And so it has gone. Surreal encounters with lunatic parents desperate to prove their children superior in one way or another. Unfortunately, as my kids get older, I am now witnessing their weird encounters with what must be the offspring of these competitive parents. At the beach this summer, a little boy about Jack’s just wouldn’t relent with the “I’m better” comments. “I can hold my breath longer.” “I can race faster.” “I can do the butterfly and you can’t.” Blah, blah, blah. It went on and on. Thankfully Jack just doesn’t give a damn. At some point my guy just swam away. Right on little man. Doing it mommy style.
This brings us to the park encounter which inspired this post. Allegra found a new friend. The two girls played quite nicely until they discovered that both take ballet classes. Suddenly, play stopped and competition began with new little friend asking to see Allegra’s first position, pirouettes and leaps and then correcting her, showing her the “right” way and informing my daughter that her dancing was not very good. Allegra looked at me, hurt and confused. At that point I broke it up and whisked my little sprite away. A line had been crossed. As a former dancer myself, I have a deep love of ballet. Although I haven’t danced professionally in years, dance is a part of life in the Nanni house. We always dance. Practically every theme song to every children’s show has a special dance choreographed by the kids and I. We dance to be silly and cool and happy. We dance to rock and pop and electronica and classical music. Dance for us is primal and joyful. To see my four-year daughter told that her dancing wasn’t good enough; to see the look of hurt in her eyes disturbed me.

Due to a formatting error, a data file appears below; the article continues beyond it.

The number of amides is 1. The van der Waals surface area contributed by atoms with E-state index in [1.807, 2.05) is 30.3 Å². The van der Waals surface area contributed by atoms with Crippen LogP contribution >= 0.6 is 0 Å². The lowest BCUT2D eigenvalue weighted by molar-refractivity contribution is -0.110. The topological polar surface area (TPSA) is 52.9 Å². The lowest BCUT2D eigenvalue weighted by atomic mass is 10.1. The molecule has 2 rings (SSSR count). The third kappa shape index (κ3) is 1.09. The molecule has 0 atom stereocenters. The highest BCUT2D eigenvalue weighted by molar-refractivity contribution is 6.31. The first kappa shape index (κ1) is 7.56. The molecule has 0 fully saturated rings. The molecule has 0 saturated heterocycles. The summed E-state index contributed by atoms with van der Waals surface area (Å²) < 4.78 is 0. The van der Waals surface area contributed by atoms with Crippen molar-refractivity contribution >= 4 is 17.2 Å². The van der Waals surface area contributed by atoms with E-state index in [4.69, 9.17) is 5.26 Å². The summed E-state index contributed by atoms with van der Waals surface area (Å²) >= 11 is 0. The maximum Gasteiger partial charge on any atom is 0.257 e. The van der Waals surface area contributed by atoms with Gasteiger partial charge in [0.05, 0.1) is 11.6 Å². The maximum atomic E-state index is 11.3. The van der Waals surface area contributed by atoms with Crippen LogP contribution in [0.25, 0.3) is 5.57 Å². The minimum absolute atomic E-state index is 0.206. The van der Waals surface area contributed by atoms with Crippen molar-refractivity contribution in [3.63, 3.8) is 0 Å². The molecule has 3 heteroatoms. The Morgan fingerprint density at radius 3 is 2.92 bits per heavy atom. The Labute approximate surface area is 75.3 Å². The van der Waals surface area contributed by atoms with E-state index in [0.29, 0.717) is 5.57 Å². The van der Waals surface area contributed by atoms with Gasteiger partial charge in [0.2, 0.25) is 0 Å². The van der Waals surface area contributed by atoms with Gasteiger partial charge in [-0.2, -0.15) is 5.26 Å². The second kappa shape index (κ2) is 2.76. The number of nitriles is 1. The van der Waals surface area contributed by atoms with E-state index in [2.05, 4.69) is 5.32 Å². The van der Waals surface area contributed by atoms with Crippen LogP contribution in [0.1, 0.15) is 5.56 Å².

I hate silly, unnecessary competition. I hate dance competitions. I hate when dance is reduced to a sport and robbed of its beauty and artistry. And so too with life. Life is not a sport; it is art, sometimes beautiful, sometimes joyful, sometimes tragic, but art none the less. There is no place for diminishing anyone to advance oneself. That is ugliness, not artistry.
And so, what do I teach my children? How are they to survive in a competitive world? I guess they just need to learn how to dance on through. They need to learn how to be the kindest and the best they can possibly be. They must learn to maximize their God-given talents…and not give a shit about what everyone else is doing. Carry on little ones. You are great and fabulous and perfectly imperfect. Be good; do your best. My love for you is constant. You will be okay. You are wonderous. You are art.